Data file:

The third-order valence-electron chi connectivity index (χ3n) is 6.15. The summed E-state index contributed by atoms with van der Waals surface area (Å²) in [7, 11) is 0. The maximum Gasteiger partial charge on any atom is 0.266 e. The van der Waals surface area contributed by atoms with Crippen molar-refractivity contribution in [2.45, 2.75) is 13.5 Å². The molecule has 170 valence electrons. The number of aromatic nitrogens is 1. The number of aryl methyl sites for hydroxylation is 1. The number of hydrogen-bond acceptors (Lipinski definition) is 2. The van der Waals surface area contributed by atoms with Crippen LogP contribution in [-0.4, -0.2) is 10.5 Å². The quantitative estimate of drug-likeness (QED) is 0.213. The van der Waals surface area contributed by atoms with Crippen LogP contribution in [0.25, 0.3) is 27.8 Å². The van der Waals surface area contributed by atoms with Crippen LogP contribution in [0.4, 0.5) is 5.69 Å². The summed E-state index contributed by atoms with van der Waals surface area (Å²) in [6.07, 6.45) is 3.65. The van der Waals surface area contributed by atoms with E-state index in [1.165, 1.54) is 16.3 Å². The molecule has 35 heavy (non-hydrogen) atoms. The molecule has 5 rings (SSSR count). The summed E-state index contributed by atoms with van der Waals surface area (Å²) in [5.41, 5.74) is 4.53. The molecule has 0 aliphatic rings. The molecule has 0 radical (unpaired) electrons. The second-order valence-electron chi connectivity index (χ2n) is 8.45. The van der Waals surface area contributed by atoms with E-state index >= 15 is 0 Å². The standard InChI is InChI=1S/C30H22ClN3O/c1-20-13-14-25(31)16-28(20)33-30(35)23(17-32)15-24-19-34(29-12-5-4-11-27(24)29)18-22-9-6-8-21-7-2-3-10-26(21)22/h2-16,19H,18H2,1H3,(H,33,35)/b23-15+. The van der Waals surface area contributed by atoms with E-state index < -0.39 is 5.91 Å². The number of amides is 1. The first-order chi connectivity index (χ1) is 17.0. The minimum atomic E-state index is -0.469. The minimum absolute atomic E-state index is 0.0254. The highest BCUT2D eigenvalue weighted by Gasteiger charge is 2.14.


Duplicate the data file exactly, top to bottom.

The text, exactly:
The third-order valence-electron chi connectivity index (χ3n) is 6.15. The summed E-state index contributed by atoms with van der Waals surface area (Å²) in [7, 11) is 0. The maximum Gasteiger partial charge on any atom is 0.266 e. The van der Waals surface area contributed by atoms with Crippen molar-refractivity contribution in [2.45, 2.75) is 13.5 Å². The molecule has 170 valence electrons. The number of aromatic nitrogens is 1. The number of aryl methyl sites for hydroxylation is 1. The number of hydrogen-bond acceptors (Lipinski definition) is 2. The van der Waals surface area contributed by atoms with Crippen LogP contribution in [-0.4, -0.2) is 10.5 Å². The quantitative estimate of drug-likeness (QED) is 0.213. The van der Waals surface area contributed by atoms with Crippen LogP contribution in [0.25, 0.3) is 27.8 Å². The van der Waals surface area contributed by atoms with Crippen LogP contribution in [0.4, 0.5) is 5.69 Å². The summed E-state index contributed by atoms with van der Waals surface area (Å²) in [6.07, 6.45) is 3.65. The van der Waals surface area contributed by atoms with E-state index in [1.165, 1.54) is 16.3 Å². The molecule has 35 heavy (non-hydrogen) atoms. The molecule has 5 rings (SSSR count). The summed E-state index contributed by atoms with van der Waals surface area (Å²) in [5.41, 5.74) is 4.53. The molecule has 0 aliphatic rings. The molecule has 0 radical (unpaired) electrons. The second-order valence-electron chi connectivity index (χ2n) is 8.45. The van der Waals surface area contributed by atoms with E-state index >= 15 is 0 Å². The standard InChI is InChI=1S/C30H22ClN3O/c1-20-13-14-25(31)16-28(20)33-30(35)23(17-32)15-24-19-34(29-12-5-4-11-27(24)29)18-22-9-6-8-21-7-2-3-10-26(21)22/h2-16,19H,18H2,1H3,(H,33,35)/b23-15+. The van der Waals surface area contributed by atoms with E-state index < -0.39 is 5.91 Å². The number of amides is 1. The first-order chi connectivity index (χ1) is 17.0. The minimum atomic E-state index is -0.469. The minimum absolute atomic E-state index is 0.0254. The highest BCUT2D eigenvalue weighted by Gasteiger charge is 2.14.